Joshua Budhu, MD, MPH


Assistant Attending Neuro-oncologist, Memorial Sloan Kettering Cancer Center; Instructor of Neurology, Weill Cornell Medical College, New York, NY

Joshua Budhu, MD is an Assistant Attending Neuro-oncologist at Memorial Sloan Kettering Cancer Center and Instructor of Neurology at Weill Cornell Medical College. Prior to completing the Commonwealth Fund Fellowship, he was a Clinical Fellow in Neuro-Oncology at Massachusetts General Hospital, the Dana-Farber Cancer Institute, and Brigham and Women's Hospital, Boston, MA. Prior to fellowship, he served as Chief Resident in Neurology at MGH/BWH/HMS, the largest neurology residency in the country. Throughout his education and work experiences, he has demonstrated a commitment to improving health equity. Dr. Budhu aspires to affect change at the policy level through advocacy and awareness and to improve diversity in clinical trials. He serves on several national committees including the Society for Neuro-Oncology’s Women and Diversity Clinical Trials Working Group and the Diversity and Mentorship division of the American Academy of Neurology’s Neuro-Oncology section. He co-authored op-eds for the Washington Post and Brookings Institution, denouncing the pseudoscientic concept “excited delirium”, which misappropriates medical terminology and is used to justify police brutality. He also writes articles for a wide audience about his experience as a physician in training and other health-related matters. Dr. Budhu received his medical degree from Morehouse School of Medicine in 2016.


Eliminating Barriers to Care and Providing Equitable Specialty Cancer Care Access for Medicaid Patients

Project Title:  “Eliminating Barriers to Care and Providing Equitable Specialty Cancer Care Access for Medicaid Patients”


  1. To improve access to genetic testing and screening for breast cancer in high-risk Medicaid patients
  2. To create a framework for increasing access to specialty cancer care and clinical trials for lower income patients

Background: Newly diagnosed and relapsed cancer is a nuanced and daunting diagnosis. The time and stage of diagnosis, type of treatment, and delay to treatment all have profound implications on survival and quality of life.1,2 However, not everyone has access to a comprehensive cancer center (CCC) and many barriers exist to care. These barriers, such as lack of insurance, underinsurance, additional financial costs, institutional mistrust and historically poor outreach, lack of transportation, and limited health literacy disproportionately affect minority communities.

The purpose of this project is twofold: to increase access to CCC and other sites that have treatment options such as clinical trials that are not available in the community, and to increase genetic screening for breast cancer, which disproportionally affects minority women.3 Increasing genetic cancer screening and next generation sequencing can lead to earlier diagnosis, earlier treatment, and ultimately better outcomes.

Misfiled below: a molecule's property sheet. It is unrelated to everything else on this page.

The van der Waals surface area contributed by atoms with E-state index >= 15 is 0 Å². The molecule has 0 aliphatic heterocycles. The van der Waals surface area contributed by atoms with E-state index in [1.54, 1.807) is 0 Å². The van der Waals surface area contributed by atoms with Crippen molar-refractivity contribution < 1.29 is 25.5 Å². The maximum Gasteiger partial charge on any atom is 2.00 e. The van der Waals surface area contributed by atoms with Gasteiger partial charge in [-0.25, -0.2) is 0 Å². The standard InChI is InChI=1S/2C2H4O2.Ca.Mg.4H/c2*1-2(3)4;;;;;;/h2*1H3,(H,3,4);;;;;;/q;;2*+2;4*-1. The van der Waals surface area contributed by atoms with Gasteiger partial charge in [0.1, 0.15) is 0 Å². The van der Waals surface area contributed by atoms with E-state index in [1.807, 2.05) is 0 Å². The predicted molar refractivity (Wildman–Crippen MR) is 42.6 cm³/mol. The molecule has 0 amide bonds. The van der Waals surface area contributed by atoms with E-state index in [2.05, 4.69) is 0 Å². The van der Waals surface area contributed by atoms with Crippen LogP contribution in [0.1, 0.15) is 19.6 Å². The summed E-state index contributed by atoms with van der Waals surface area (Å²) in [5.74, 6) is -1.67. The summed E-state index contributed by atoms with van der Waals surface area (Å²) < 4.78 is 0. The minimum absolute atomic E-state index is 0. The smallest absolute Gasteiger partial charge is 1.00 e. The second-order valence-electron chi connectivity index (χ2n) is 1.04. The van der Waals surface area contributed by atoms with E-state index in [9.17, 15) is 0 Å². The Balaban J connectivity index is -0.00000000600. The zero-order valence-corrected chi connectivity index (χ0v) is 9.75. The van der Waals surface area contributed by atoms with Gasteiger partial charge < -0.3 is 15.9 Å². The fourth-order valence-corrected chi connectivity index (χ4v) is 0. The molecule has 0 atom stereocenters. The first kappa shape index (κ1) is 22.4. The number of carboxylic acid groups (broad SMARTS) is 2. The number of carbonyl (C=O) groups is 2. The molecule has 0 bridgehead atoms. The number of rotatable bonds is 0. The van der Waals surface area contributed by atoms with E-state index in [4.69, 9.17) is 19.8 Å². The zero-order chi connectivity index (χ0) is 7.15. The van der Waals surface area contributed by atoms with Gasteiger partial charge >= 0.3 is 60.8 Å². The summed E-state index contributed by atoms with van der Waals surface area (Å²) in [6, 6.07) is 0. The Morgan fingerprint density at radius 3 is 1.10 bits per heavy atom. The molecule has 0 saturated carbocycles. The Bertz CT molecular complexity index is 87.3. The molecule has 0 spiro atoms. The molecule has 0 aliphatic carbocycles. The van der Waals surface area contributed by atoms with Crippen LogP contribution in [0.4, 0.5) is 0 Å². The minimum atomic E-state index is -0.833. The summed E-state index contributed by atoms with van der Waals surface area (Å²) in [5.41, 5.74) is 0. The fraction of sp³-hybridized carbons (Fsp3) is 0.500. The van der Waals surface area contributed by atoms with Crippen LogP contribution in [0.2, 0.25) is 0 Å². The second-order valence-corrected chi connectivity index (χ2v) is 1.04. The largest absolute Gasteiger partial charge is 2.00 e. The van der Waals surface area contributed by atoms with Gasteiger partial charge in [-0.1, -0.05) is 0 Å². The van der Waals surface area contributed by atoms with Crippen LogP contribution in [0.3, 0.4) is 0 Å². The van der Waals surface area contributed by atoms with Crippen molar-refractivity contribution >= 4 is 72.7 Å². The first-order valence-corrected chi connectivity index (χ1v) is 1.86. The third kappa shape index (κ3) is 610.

1. Performed a Health Technology Assessment (HTA) for PALB2 genetic testing for MassHealth. HTA involves a literature review, landscape insurance review, cost effectiveness, presentation on the clinical merits of testing, and updating medical necessity guidelines
  2. Performed a literature review and worked with different departments in MassHealth and Dana-Farber Cancer Institute to identify gaps in cancer care coverage and access to insurance

Results: Completed PALB2 HTA and submitted recommendation of coverage to the clinical coverage committee. During the landscape review discovered that PALB2 can be covered with a prior authorization. Considering this and additional genetic testing that is now becoming available, advised MassHealth on updating medical necessity guidelines. Presented recommendations to the clinical coverage team which voted to continue testing for PALB2. MassHealth also has decided to cover next generation sequencing for advanced cancer patients and will be updating medical necessity guidelines with anticipatory guidance for future testing and new treatments.  For increase to cancer care access, identified gaps in coverage for individuals who do not have breast or cervical cancer. One way of increasing care would be to expand presumptive eligibility. There are multiple avenues of improvement that will rely on payors, providers, hospitals, patient groups, organizations, local, state, and federal governments.

Future Directions:

  1. MassHealth will continue updating framework on genetic, molecular, and next generation sequencing and reevaluate coverage process for additional cancer care treatment. I will continue to help in an advisory capacity on medical necessity guidance.    
  2. Will continue meeting with different stakeholders on how to improve access for lower income patients to access cancer care. May need additional legislation that expands presumptive eligibility in states without Medicaid expansion and increased eligibility requirements for states with existing frameworks.

Preceptors: Michael Chin MD, Lakshman Swamy MD, and Thomas Emswiler


  1. Wolfson JA, Sun CL, Wyatt LP, Hurria A, Bhatia S. Impact of care at comprehensive cancer centers on outcome: Results from a population-based study. Cancer. 2015;121(21):3885-3893. doi:10.1002/cncr.29576 
  2. NCI-designated cancer sites. National Cancer Institute.
  3. Emerson MA, Golightly YM, Aiello AE, et al. Breast cancer treatment delays by socioeconomic and health care access latent classes in Black and White women. Cancer. 2020;126(22):4957-4966. doi:10.1002/cncr.33121